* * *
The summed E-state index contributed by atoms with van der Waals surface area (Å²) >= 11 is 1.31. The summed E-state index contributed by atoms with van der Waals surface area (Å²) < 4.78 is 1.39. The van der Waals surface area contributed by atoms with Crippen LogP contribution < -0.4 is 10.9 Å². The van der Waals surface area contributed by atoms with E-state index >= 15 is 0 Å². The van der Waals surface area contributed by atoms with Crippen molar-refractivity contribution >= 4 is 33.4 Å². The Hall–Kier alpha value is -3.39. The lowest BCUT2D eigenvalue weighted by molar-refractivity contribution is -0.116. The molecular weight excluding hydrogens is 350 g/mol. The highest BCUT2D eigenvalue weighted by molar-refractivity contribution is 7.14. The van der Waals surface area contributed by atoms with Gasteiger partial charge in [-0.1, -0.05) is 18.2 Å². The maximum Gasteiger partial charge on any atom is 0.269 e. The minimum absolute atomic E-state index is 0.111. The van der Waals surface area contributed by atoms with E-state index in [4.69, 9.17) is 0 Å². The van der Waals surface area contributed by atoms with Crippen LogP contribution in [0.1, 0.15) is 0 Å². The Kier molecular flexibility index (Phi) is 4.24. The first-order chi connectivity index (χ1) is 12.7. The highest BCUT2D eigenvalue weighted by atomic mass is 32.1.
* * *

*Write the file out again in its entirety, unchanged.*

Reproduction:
The summed E-state index contributed by atoms with van der Waals surface area (Å²) >= 11 is 1.31. The summed E-state index contributed by atoms with van der Waals surface area (Å²) < 4.78 is 1.39. The van der Waals surface area contributed by atoms with Crippen LogP contribution < -0.4 is 10.9 Å². The van der Waals surface area contributed by atoms with E-state index >= 15 is 0 Å². The van der Waals surface area contributed by atoms with Crippen molar-refractivity contribution >= 4 is 33.4 Å². The Hall–Kier alpha value is -3.39. The lowest BCUT2D eigenvalue weighted by molar-refractivity contribution is -0.116. The molecular weight excluding hydrogens is 350 g/mol. The highest BCUT2D eigenvalue weighted by molar-refractivity contribution is 7.14. The van der Waals surface area contributed by atoms with Gasteiger partial charge in [-0.1, -0.05) is 18.2 Å². The maximum Gasteiger partial charge on any atom is 0.269 e. The minimum absolute atomic E-state index is 0.111. The van der Waals surface area contributed by atoms with E-state index in [4.69, 9.17) is 0 Å². The van der Waals surface area contributed by atoms with Crippen LogP contribution in [0.1, 0.15) is 0 Å². The Kier molecular flexibility index (Phi) is 4.24. The first-order chi connectivity index (χ1) is 12.7. The highest BCUT2D eigenvalue weighted by atomic mass is 32.1.